Welcome to The Hollywood Reporter’s Live Chat about Disney’s The Twilight Zone: Scanner Darkly with Chris O’Donnell, where we’ll be discussing everything from the design process to analyzing reviews and gathering reactions from around the web. Before we begin, however, please take a moment to sign up for our free newsletter to get updates on breaking news, top celebrity interviews, and more.

The Full Monty

The first step in the making of any film is the recruitment of the main actors. For Disney’s latest project, the media conglomerate secured some very big names to play pivotal roles in the story of three police officers who moonlight as private investigators. To play the main villain, they turned to one of the biggest names in Hollywood, and in an effort to save on makeup and costume costs, the producers opted for the less-is-more approach, using only his eyes and a mustache to portray Simon Phoenix, the CEO of a massive corporation called the Phoenix Group.

Robert Pattinson was born in London, England, on May 10, 1986, and brought up in Paris, France, where he went to school. He began acting in plays at the age of four and then attended the prestigious Paris Theater School. While the future actor was in Paris, the city was transformed by the 2010s cinema craze, particularly French New Wave cinema, which influenced his decision to pursue a career in film. He made his acting debut in a French television series and also appeared in several films directed by the legendary Peter Bogdanovich, including The Last Mimosa and White Teeth. His performance in The Last Mimosa won him a César Award for Best Actor in a Supporting Role in 2018.

The Making Of A Masterpiece

Based on the 2006 novel by Richard Price, Disney’s The Twilight Zone: Scanner Darkly is a film adaptation of a post-9/11 paranoid thriller that examines the dark side of technology. The movie focuses on a trio of police officers — two partners (played by Taika Waititi and Ben McKenzie) and a younger officer (played by John Leguizamo) — who are forced to work with a brilliant hacker (played by Bruce Willis) to save their city from a gang of corrupt businessmen. Disney’s chief marketing officer John F. Cahoy called it “a crime thriller with an extraordinary sense of world-building… a complete graphic novel come to life.”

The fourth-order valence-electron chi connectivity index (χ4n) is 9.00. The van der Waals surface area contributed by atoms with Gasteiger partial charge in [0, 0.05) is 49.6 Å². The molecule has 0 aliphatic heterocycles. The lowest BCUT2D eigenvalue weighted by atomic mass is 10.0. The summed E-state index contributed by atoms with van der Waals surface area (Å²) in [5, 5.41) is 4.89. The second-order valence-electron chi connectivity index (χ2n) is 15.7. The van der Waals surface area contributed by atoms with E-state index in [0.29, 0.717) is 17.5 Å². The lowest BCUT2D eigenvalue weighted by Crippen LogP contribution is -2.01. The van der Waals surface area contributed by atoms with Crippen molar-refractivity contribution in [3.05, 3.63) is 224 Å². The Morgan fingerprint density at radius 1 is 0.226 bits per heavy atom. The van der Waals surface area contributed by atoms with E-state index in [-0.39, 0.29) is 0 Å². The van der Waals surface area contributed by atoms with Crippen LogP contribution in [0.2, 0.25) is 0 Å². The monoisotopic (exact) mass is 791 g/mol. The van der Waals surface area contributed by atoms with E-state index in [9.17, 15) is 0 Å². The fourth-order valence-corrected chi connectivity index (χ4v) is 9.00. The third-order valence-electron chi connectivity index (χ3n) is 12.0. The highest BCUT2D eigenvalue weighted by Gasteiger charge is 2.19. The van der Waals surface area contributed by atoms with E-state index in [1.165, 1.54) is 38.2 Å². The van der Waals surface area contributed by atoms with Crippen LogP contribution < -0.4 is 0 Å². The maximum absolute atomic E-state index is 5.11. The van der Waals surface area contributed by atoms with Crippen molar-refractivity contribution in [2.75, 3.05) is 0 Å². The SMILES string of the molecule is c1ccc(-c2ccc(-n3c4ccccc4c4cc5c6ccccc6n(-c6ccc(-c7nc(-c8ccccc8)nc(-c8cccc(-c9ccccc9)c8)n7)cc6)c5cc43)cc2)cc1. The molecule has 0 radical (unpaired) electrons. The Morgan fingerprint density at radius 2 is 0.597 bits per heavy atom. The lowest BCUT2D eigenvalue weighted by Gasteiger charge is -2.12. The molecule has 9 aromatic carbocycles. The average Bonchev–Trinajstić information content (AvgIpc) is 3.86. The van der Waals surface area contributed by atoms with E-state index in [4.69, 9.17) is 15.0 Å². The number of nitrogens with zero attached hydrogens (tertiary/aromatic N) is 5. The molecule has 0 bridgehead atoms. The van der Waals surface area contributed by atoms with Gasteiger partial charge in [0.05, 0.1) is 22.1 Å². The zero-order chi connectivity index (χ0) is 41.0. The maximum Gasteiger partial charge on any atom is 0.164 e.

Director Martin Scorsese, who also co-produced the film with Richard Price, said that the book was a gift to film. “This story was actually conceived as a movie, and it’s a great one,” he said at a press conference. “I think that it would be wonderful to see this on the big screen.”

Price, who won the 2005 Nebula Award for Best Novel for his debut novel Gilead, noted at the time that film rights to his book had been optioned by several production companies, but that he and Scorsese had managed to retain the rights to make the film. He said that in adapting his work for the screen, the filmmakers did a “brilliant job… infusing my words with cinematic feeling.”

One of Price’s favorite elements of the novel is the way that he weaves the present and the future into a seamless whole. “In the book, a great deal of the action takes place in 2010,” he told The Hollywood Reporter at the time of the book’s release. “In the film, the action will take place in 2013. The present is very much woven into the story, as you’d expect in a book called ‘The Twilight Zone.'”

The Clutch Of Technology